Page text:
Coach acquires Kate Spade for $2.4 billion

Coach, Inc. a NY design house of modern luxury accessories and lifestyle brands, announced it has signed a definitive agreement to acquire Kate Spade & Company.

The statement said the deal represents a 27.5% premium over the closing price of the Kate Spade share on December 27, 2016 (before speculation on the record begins).

Coach chief financial officer Kevin Wills said the cost savings will allow Kate Spade to have fewer "online flash sales", a change that would help bolster the brand's image as maker of true luxury products. Millennials being their target market, Kate Spade has also adjusted its products to a more colorful and whimsical look, with subtle logos.

Kate Spade stock had slid 30 percent in the past year through Friday's close.

One of the world's leading fashion brands will soon be under new ownership.

A Kate Spade store stands in the SoHo neighborhood of Manhattan on May 8, 2017 in New York City. Unlike Coach and Michael Kors, which have been known for their loud logos and were slow to adapt to this small logo trend, Kate Spade bags include a tiny stamp with its brand name.

Meanwhile, Coach says it is focused on preserving Kate Spade's brand independence as well as retaining key talent in order to ensure a smooth transition.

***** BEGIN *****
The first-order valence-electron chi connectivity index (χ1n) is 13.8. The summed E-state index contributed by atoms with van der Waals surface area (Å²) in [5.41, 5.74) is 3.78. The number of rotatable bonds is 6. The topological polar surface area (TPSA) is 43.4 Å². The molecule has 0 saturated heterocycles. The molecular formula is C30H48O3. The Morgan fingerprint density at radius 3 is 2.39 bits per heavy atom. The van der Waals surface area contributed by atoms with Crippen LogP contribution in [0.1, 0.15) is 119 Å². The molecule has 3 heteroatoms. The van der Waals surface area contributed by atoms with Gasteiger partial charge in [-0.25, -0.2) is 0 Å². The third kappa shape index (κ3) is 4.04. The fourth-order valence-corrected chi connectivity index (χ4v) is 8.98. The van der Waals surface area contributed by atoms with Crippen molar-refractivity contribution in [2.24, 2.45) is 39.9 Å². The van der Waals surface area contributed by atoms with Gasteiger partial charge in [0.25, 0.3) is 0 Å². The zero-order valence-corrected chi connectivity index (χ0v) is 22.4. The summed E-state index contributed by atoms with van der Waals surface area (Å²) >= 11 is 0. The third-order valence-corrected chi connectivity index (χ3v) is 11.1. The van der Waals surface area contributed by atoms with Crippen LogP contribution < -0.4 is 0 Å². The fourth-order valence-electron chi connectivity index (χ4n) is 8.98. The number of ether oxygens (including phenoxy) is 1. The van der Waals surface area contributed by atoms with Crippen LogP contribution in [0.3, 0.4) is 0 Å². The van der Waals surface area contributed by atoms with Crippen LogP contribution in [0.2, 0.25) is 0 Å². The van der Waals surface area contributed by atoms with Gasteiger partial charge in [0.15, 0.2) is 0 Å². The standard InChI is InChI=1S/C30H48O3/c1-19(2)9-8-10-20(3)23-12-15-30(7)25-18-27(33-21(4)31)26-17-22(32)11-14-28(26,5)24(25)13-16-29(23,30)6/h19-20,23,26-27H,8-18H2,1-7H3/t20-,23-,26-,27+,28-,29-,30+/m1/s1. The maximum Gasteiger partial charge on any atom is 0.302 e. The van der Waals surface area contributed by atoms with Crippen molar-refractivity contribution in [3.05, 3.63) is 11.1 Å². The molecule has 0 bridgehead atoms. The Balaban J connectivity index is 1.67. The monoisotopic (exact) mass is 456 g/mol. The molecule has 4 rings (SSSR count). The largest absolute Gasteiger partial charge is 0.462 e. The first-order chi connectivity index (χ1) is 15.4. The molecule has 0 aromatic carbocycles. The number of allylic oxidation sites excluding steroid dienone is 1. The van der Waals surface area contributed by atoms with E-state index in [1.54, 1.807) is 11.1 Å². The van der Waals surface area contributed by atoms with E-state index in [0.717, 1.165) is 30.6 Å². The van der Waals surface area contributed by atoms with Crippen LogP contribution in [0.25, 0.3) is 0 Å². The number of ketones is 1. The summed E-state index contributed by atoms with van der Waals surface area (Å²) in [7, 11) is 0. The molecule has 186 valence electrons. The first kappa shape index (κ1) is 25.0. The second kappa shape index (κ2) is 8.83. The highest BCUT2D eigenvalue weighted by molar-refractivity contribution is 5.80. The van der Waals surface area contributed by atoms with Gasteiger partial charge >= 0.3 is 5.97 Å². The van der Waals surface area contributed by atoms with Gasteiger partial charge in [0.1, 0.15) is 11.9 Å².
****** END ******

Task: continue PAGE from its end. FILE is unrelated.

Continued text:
The acquisition will add to earnings from fiscal 2018, and will lead to "double-digit accretion" by the following year, Coach said.

Both are fighting for customers in an incredibly shrinking U.S. handbag market, according to Customer Growth Partners, which says the market has shriveled to 2 percent annual growth from the must-have days of 15 percent in 2010, when Kate Spade was a rising darling in handbags.

Activist investor Caerus Investors sent a letter to Kate Spade in mid-November urging the company to sell itself, noting that the company traded at a discount to peers but that it had a solid market opportunity if the firm could shed its low-growth valuation.

Coach's acquisition of Kate Spade is its biggest deal yet, following the buyout of shoe maker Stuart Weitzman in 2015 in a deal valued up to 574 million dollars.

Coach's chief executive Victor Luis is aiming to create a multi-name fashion house and said Kate Spade was popular with millennials.

Bloomberg suggests that the deal speaks to the "handbag industry's broader woes": "Companies have struggled to get customers to pay full price, and a reliance on the beleaguered department-store channel has hurt sales". The companies expect the transaction to close in the September quarter of the current year.

  • Zachary Reyes